Elena Andres is returning to work after being denied parental leave from her employers for delivering a stillborn daughter.

The 38-year-old from Austin, Texas, grieved arduously. She notified her workplace, Austin Public Health, that she would need to start maternity leave early because of her child’s death.

However, Human Resources told her she no longer qualified for their eight-week maternity leave. Apparently, the policy is only available to people who “give birth and care for a healthy newborn baby.”

As Andres filled out paperwork and prepared funeral arrangements, her job’s lack of support added to her grief.

“I felt so small, like they were saying my pregnancy didn’t count,” Andres told the Texas Tribune. “Like my daughter didn’t count.”

Her story is one among many facing the system’s unfair policies.

After losing her daughter, Andres learned more about how parental leave excludes stillbirths

As if losing her child weren’t enough, Andres had to face the harsh truth— her workplace would no longer cover her maternity leave. She described it as a “kick in the face.”

After several days of negotiating with HR, she learned that people who lose a child soon after birth or have stillborn babies do not qualify for paid parental leave.


We can afford to do better and provide paid parental leave to all workers in the United States! #parents #mom #dad #labor #jobs #union #baby #workersrights #teachersoftiktok

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“Apparently our paid maternity leave is only for bonding with the newborn,” she said. “It’s not for recovering from birth…The whole pregnancy, physically, whatever it does to the body of the person, they don’t care about.”

As a mother to a two-year-old toddler, Andres needed time to grieve while caring for her family and recovering postpartum. After a 15-hour labor, she still felt bleeding, pelvic discomfort and other physical distress caused by the birth.

Even worse? Before working for the city of Austin, Andres thought she was upgrading from her job in the state of Texas. Although when she started working in 2017, the state wasn’t offering paid parental leave, Austin became the first city in the state to adopt parental leave programs in 2013.

Her disappointment lies with the system, especially after leaving everything prepared at work to support her peers.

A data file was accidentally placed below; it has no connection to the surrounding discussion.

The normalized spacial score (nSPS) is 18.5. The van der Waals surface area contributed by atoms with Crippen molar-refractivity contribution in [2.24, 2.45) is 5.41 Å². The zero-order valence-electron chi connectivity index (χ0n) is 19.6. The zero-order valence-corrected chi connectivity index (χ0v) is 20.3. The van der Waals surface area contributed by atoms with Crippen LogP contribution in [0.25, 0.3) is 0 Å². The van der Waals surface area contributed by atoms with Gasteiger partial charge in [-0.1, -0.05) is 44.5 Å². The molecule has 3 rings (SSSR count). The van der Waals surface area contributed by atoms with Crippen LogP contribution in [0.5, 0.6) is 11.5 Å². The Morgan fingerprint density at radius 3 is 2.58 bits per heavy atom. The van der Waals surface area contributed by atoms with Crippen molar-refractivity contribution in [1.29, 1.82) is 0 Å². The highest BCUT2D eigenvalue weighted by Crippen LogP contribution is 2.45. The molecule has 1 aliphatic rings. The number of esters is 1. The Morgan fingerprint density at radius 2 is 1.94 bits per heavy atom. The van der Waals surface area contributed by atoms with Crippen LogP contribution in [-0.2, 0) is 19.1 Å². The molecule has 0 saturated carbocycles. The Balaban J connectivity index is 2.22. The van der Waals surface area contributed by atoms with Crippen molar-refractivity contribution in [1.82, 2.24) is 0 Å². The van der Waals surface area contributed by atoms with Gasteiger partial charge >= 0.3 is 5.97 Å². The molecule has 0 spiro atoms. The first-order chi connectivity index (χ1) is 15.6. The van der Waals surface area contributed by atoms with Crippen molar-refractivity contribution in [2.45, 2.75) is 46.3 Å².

“There I was, trying to wrap up my work so my leave wasn’t a burden on my co-workers, or so I didn’t get us in trouble for reports being late,” she remembered. “I feel so stupid for even trying.”

Andres used sick time and FMLA to recover from the physical and mental distress she’s enduring

Despite haggling with HR as to why they couldn’t cover her maternity leave, Austin’s Public Health’s HR department told her she could use vacation, sick time and unpaid FMLA to cover her time off.

Andres also learned she wasn’t the first to experience the policy’s injustices. Apparently, HR denied another employee’s paid parental leave a year prior, after their child died shortly after birth.

“I can’t believe, then, no one thought to say, this should be changed,” she said. “It’s something that wouldn’t hurt them at all, but hurt me a whole bunch … and to learn it happened to someone else is so painful.”

Now, Andres has used up all her leave and has no time off from work in case her two-year-old gets sick or needs her to take time off.

“I had a baby. There was a physical child,” she described. “It just negates the whole thing. I really thought this city was different.”

Despite activists pushing for legislative reform around parental leave, the United States is 1 of 6 countries with no paid leave

Andres’ case is among the hundreds affecting parents throughout the U.S. Data from the World Policy Analysis Center, supports that the U.S. is one of six countries without national paid leave. Figures show that 186 countries worldwide offer paid leave for new mothers.


It’s embarrassing that the United States of America provides zero dollars to supporting paid parental leave. #maternity #leave #sick #childcare #crisis #fy #fyp #mom #feminist #workingmom #policy

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In Texas, Austin City Council member, Ryan Alter, shared his disappointment after hearing Andre’s story.

“Whenever that was, last year, or I have to imagine it came up before that … we really should have figured out a way to make this right,” Alter said. “There’s always a way to do right by employees, and I’m disappointed we didn’t get it right this time.”

Additionally, Tem Paige Ellis, Austin Mayor Pro Tem, said the city should stand with Andres and parents facing similar experiences.

“Paid parental leave not only allows for bonding with the baby, it also supports women’s physical health,” Ellis said in a statement. “Beyond her physical health, she will need time to grieve, on top of the heart-rending logistical and paperwork nightmare that accompanies a stillbirth.”